Traders have lamented that even after 10 years since the US approved a zero-rated facility under the Generalised System of Preferences (GSP), Pakistani mango exporters have failed to grab a modest slice of the American market.
In a statement on Tuesday, Federation of Pakistan Chambers of Commerce and Industry (FPCCI)’s Standing Committee on Agriculture former chairman Ahmad Jawad regretted that the exporters had failed to take full benefit of the scheme in the past 10 years.
Last year, the US imported mangoes worth $719 million but mango export from Pakistan stood below $90 million. Though a modern irradiation facility was planned to be established by the Pakistan Atomic Energy Commission in Lahore, the Pakistan Horticulture Development and Export Company (PHDEC), which was leading the initiative, was left virtually dormant.
After consistent efforts, the business community had managed to convince the United States Department of Agriculture (USDA) to consider approving its irradiation facility, which was operated by the public sector, and it agreed with certain conditions.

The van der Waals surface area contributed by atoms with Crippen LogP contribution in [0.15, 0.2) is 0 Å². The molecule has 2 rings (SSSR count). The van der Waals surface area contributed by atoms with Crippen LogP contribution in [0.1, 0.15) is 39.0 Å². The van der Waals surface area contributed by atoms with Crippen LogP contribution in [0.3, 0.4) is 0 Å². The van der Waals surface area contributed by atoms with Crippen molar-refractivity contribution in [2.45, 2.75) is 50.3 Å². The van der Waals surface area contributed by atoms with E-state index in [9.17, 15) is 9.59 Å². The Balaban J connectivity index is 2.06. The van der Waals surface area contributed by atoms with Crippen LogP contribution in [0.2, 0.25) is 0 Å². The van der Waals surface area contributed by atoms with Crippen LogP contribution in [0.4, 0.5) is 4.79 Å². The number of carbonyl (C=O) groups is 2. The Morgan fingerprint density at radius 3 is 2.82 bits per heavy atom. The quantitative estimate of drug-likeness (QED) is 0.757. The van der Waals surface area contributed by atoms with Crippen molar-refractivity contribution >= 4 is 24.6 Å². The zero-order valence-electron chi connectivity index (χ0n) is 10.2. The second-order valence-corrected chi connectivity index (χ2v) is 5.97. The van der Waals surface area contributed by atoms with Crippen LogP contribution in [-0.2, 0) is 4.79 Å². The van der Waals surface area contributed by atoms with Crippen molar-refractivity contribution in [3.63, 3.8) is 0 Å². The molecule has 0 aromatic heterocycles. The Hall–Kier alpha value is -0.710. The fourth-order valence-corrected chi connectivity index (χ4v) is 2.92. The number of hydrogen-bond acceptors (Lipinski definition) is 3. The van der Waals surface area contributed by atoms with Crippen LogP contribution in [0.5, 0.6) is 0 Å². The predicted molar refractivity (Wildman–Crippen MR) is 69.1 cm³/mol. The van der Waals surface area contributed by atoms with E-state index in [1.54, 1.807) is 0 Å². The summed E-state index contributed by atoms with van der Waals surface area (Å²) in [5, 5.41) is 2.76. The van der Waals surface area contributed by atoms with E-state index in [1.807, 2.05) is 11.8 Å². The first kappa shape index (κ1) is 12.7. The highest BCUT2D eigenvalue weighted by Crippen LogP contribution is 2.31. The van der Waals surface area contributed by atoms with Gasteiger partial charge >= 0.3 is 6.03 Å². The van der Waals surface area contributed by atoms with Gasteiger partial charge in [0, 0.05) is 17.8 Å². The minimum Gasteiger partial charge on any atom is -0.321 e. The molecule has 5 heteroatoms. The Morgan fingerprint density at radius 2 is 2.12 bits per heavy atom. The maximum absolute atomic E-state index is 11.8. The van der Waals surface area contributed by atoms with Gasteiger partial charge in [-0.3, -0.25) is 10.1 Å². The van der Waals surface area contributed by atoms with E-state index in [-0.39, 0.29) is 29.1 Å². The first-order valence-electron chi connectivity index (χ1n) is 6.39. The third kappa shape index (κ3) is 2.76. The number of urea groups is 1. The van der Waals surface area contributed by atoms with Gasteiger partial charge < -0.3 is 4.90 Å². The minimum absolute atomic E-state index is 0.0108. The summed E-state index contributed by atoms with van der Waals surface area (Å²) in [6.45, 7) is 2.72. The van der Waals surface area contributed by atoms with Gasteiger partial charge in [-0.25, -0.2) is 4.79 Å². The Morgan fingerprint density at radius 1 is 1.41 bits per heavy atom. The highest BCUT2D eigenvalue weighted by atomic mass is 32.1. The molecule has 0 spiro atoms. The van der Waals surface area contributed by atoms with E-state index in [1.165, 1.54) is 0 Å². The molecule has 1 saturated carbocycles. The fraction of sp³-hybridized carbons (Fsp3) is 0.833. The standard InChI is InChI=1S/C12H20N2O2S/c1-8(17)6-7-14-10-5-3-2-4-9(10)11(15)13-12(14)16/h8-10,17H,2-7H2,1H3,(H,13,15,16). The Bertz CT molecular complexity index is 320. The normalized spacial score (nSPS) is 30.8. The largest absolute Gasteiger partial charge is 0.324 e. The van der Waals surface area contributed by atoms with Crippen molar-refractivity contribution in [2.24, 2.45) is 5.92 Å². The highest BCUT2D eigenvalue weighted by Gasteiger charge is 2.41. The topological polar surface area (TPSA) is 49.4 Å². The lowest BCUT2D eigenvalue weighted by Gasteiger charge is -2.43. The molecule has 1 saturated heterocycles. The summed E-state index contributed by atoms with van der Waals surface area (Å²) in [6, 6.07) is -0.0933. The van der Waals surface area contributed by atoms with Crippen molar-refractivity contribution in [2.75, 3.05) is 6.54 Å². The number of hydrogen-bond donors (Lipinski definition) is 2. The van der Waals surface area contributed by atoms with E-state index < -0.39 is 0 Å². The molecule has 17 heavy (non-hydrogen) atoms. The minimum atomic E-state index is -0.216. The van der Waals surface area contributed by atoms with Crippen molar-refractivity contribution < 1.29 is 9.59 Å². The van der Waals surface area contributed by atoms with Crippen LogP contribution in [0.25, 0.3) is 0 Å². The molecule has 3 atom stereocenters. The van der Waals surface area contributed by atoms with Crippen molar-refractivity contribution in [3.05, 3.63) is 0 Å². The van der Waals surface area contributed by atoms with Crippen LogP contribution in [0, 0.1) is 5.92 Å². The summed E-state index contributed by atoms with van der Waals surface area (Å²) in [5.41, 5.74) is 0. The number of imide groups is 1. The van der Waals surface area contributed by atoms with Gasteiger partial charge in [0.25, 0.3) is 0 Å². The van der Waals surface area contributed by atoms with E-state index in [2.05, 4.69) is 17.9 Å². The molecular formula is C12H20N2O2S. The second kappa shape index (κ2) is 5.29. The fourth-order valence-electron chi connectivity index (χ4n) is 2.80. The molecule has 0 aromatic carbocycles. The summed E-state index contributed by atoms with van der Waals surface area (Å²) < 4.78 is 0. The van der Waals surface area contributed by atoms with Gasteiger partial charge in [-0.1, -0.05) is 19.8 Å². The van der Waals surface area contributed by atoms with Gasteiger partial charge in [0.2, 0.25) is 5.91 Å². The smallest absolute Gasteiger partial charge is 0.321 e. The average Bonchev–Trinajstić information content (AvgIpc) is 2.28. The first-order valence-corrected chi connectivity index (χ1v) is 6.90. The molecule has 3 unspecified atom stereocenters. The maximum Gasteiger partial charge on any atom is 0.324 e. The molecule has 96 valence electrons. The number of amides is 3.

The USDA said that if the government of Pakistan agreed to bear the cost of its inspectors to be deployed at the facility, then the US could consider granting approval.
However, the Ministry of Commerce refused to pay salaries and other allowances to the USDA inspectors for inspection of mango shipments meant for export, he said. “As a result, our mango export to the US stands at just 30 tons each year.”
Lofty freight charges, calculated at Rs400 per kg of mangoes, were the biggest hurdle in the way of export to the US.
Each kg of mangoes costs around $8 to reach the US market. The US government has set up three irradiation facilities for Pakistani mangoes in Mississippi, Texas, and Iowa.